Pertussis, also known as whooping cough has been in in the news a lot lately. And for good reason too. There has been an increase in the number of reported cases throughout the country, including right here in Central Florida. So far this year there were 35 confirmed cases in Orange, Osceola and Lake counties according to the Orange county Health department, compared to 11 last year! ( Thats a 300% increase)!!
- What is whooping cough / Pertussis?
Pertussis is a respiratory infection caused by bacteria called Bordetella pertussis. It is also called whooping cough because of the characteristic sound of the cough it causes.The illness has 3 phases. Each phase lasts about 2 weeks. The first phase usually starts with a runny nose, mild cough, and pink eyes.This phase is difficult to distinguish from a regular cold. The second phase is an increasingly severe cough that can last 2 to 4 weeks. The cough usually comes in spasms and ends with a high-pitched whoop. Often the coughing causes a child to vomit or his or her face to turn red or blue. Coughing spasms are usually worse at night. In infants, whooping cough is a very serious illness and the baby may need to be hospitalized. The third phase is recovery. This may last another 2 to 4 weeks as the cough slowly improves.
- Treatment is difficult. In most cases by the time the illness is diagnosed it is far too late in the disease process for treatment to be effective.
- How can whooping cough be prevented?
It is important to have your child immunized against all preventable illnesses, including whooping cough, at regularly scheduled health checkups. A type of tetanus-diphtheria-pertussis booster called a Tdap shot is now recommended for all teens and adults to protect themselves against pertussis. Getting vaccinated with Tdap is especially important for families with new infants. you can ask your pediatrician or Family doctor if they provide this vaccine.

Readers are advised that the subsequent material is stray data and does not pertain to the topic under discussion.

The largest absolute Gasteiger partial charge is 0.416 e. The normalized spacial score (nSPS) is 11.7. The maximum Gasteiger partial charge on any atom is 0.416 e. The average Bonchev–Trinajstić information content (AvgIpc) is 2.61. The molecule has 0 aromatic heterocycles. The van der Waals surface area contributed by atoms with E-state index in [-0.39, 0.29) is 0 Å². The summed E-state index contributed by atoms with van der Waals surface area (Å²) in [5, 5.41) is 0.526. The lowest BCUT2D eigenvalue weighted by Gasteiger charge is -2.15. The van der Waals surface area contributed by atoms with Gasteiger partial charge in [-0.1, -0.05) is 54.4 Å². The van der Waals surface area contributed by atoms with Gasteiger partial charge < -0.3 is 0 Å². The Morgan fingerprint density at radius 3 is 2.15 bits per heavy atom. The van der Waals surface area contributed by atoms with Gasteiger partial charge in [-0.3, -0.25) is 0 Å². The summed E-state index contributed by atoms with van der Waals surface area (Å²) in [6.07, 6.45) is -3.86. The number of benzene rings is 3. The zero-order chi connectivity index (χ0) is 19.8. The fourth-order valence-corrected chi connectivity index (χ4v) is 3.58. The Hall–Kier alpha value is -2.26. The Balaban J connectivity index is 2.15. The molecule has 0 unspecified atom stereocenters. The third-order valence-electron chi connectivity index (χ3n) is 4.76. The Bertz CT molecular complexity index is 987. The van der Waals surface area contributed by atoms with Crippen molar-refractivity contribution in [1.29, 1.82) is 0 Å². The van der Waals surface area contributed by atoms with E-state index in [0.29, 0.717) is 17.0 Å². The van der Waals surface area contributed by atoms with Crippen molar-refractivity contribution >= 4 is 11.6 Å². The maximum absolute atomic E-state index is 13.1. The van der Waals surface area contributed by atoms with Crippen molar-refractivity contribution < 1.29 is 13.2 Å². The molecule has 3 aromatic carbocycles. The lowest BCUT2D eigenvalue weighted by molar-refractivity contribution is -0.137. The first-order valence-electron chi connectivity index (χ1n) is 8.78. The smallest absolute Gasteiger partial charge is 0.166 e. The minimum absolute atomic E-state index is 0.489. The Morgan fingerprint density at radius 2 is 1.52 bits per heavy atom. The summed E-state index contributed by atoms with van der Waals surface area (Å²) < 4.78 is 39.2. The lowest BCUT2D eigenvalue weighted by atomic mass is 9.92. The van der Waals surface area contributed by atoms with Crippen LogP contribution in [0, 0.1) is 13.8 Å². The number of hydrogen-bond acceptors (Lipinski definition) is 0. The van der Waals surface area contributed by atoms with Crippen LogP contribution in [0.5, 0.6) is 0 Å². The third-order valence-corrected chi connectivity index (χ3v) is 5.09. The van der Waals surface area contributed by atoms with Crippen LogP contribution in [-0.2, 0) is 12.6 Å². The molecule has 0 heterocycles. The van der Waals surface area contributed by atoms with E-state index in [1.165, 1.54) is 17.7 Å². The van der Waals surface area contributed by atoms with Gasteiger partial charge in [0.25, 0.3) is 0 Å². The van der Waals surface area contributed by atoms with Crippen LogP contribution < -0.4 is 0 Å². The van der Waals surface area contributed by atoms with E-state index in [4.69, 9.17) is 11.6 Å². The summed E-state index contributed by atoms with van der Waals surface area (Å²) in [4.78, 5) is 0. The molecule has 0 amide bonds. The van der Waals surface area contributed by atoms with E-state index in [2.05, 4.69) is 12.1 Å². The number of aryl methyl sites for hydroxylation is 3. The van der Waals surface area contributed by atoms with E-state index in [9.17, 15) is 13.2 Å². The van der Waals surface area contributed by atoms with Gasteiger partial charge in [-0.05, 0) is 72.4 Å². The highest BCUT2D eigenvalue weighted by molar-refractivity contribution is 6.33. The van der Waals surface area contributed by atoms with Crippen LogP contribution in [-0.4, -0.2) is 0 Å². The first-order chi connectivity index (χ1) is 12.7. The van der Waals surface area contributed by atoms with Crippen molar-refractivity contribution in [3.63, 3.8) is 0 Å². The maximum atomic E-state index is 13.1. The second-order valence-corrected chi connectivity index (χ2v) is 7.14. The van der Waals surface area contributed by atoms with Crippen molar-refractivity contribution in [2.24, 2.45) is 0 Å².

Whooping cough is a very dangerous disease, especially for babies. The risk of suffering and death caused by whooping cough is far greater than the possible side effects of the shot. Complications of whooping cough can include pneumonia, seizures, and death. The risk of having neurologic problems or long term damage from the current vaccine is very low. Your healthcare provider will discuss any possible side effects with you.
There are 2 main ways to prevent the spread of whooping cough:
- vaccinate exposed children
- give antibiotics to anyone who has been exposed to the disease.
Recently and article was published in the NEJM suggesting that immunity from the current vaccine is short lived. In my opinion, the problem with this study is that it was conducted in California where there is already a high rate of unimmunized children or children on alternate schedules. This basically diminishes herd immunity and may lead to these findings.
It’s also a part of being human to lose immunity to infections, both from natural infection and from vaccines. Over time, our bodies forget how to protect against infections. This study points out that the new generation of children who have had only “acellular” pertussis vaccines may need additional boosters to keep them safe. Time will tell. New recommendations may come out later this year or next.The best practice is to make sure your child is up to date on their vaccines, and that teens and adults have received their booster as well. This will definitely help decrease the spread of infection. Ask your pediatrician or Family doctor if getting the vaccine is right for you and your family.